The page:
New Zealand has been touted as having one of the best initial reactions to the Coronavirus. However, critics in the early stages of the loosening of lockdown compared New Zealand to Australia as having similar results but with fewer restrictions. But as citizens started experiencing freedom, it became evident which country had the upper hand.
When asked if he shared the same view of Qantas CEO Alan Joyce on low overseas travel for at least 12 months, Australian Prime Minister Scott Morison stated that it was "not unreasonable for Alan Joyce to form the view he has." The Australian government hinting that they will not reopen borders until the middle of 2021. This is on the back of Australia, posting the most significant one day rise in Coronavirus cases in two months. Australia has recently experienced a surge in Coronavirus cases as people resume their daily lives.
However, New Zealand has not had a perfect ride either. The government has been getting criticism for releasing quarantine patients without checking them for Coronavirus.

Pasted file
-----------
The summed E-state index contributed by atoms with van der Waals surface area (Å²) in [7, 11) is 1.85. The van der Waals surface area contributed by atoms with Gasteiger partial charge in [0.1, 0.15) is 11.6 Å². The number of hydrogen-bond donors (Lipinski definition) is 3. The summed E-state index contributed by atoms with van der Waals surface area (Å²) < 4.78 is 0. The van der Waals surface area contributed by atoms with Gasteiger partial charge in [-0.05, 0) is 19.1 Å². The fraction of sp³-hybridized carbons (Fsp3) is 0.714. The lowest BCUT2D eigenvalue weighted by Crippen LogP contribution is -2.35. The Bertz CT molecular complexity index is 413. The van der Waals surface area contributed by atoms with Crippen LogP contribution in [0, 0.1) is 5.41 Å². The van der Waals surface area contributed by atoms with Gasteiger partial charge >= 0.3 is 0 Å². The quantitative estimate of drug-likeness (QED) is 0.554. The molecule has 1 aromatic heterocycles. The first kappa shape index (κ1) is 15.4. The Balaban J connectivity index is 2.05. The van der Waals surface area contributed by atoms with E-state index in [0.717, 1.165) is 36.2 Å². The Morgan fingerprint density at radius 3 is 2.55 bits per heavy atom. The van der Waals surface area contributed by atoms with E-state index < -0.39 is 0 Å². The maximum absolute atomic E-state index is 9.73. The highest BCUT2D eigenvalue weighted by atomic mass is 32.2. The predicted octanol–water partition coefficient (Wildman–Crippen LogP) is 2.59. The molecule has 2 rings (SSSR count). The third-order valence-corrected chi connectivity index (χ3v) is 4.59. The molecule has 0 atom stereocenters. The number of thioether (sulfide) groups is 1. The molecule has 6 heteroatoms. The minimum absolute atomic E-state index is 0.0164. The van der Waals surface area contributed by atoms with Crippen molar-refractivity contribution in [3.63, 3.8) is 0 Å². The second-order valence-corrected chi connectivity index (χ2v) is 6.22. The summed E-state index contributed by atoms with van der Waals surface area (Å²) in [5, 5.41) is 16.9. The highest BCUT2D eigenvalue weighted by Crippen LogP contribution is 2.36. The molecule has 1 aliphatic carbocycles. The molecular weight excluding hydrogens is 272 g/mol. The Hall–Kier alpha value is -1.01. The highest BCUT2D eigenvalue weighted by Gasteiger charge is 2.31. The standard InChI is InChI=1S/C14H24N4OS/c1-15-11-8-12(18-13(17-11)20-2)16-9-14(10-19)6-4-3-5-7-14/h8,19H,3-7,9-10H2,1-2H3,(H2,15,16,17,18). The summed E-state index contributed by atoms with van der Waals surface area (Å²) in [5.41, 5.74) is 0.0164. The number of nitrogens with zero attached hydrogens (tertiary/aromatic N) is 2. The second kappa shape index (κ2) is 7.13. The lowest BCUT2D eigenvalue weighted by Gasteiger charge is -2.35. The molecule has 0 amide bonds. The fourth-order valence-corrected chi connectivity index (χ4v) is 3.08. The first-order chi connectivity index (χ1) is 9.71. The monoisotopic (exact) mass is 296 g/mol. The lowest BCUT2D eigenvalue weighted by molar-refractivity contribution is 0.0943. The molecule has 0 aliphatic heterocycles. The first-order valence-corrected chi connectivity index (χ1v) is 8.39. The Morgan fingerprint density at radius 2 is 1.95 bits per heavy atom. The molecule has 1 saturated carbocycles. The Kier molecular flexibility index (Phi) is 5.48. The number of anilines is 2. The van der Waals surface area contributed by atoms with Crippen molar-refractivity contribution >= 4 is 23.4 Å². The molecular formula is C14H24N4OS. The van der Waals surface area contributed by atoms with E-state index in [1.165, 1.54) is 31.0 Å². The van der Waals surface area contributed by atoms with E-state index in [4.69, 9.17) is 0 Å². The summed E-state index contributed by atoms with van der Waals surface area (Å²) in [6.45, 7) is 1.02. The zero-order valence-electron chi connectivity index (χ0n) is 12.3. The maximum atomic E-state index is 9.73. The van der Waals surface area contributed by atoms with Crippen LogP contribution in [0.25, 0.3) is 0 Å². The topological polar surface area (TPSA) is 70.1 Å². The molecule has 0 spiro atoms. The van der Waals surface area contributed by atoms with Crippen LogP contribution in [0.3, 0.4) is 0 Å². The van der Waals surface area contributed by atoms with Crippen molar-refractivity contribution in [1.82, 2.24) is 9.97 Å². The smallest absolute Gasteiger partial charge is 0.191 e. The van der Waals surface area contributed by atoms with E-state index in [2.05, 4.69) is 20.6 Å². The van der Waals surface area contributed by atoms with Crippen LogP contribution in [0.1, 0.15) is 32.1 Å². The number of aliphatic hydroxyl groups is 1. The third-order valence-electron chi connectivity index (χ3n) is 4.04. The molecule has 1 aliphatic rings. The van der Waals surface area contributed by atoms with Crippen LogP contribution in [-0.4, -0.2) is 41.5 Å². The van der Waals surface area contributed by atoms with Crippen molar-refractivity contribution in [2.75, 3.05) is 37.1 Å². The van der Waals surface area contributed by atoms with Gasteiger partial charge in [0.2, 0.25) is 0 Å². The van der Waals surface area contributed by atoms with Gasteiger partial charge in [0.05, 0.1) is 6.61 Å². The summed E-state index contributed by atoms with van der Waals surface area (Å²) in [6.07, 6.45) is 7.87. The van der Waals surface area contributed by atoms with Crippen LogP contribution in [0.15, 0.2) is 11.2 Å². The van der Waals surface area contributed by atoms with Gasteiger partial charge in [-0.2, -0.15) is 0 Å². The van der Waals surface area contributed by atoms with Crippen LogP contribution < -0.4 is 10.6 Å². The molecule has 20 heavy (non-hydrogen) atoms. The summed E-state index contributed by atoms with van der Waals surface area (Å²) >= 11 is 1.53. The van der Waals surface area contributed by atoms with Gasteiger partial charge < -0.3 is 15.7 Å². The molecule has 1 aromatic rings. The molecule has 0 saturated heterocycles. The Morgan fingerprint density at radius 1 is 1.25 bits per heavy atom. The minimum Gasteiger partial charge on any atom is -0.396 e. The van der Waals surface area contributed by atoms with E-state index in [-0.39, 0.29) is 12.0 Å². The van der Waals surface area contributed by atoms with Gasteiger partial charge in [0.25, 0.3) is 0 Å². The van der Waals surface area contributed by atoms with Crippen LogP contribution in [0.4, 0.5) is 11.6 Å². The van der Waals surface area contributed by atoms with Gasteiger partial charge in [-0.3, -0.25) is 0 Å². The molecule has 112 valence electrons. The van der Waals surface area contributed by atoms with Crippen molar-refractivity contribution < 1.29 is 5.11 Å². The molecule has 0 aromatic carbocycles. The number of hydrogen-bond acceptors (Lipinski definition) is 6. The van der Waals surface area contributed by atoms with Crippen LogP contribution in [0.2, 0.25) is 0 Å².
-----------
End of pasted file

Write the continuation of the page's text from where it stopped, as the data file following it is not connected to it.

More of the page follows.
With both countries' shortfalls, they both have performed relatively well in the crisis, sacrificing the Economy for their citizens' health. Coronavirus fatality rates for Australia and New Zealand have been meager at 1.38% and 1.88%
If we compare this to the United States, the fatality rate is 5.1% and over 2.47 Million Coronavirus cases. With the White House having no clear plan with the Coronavirus and a President game theorizing his way to a successful election in a couple of months, this has put pressure on states to reopen. This is on the back of daily cases surging.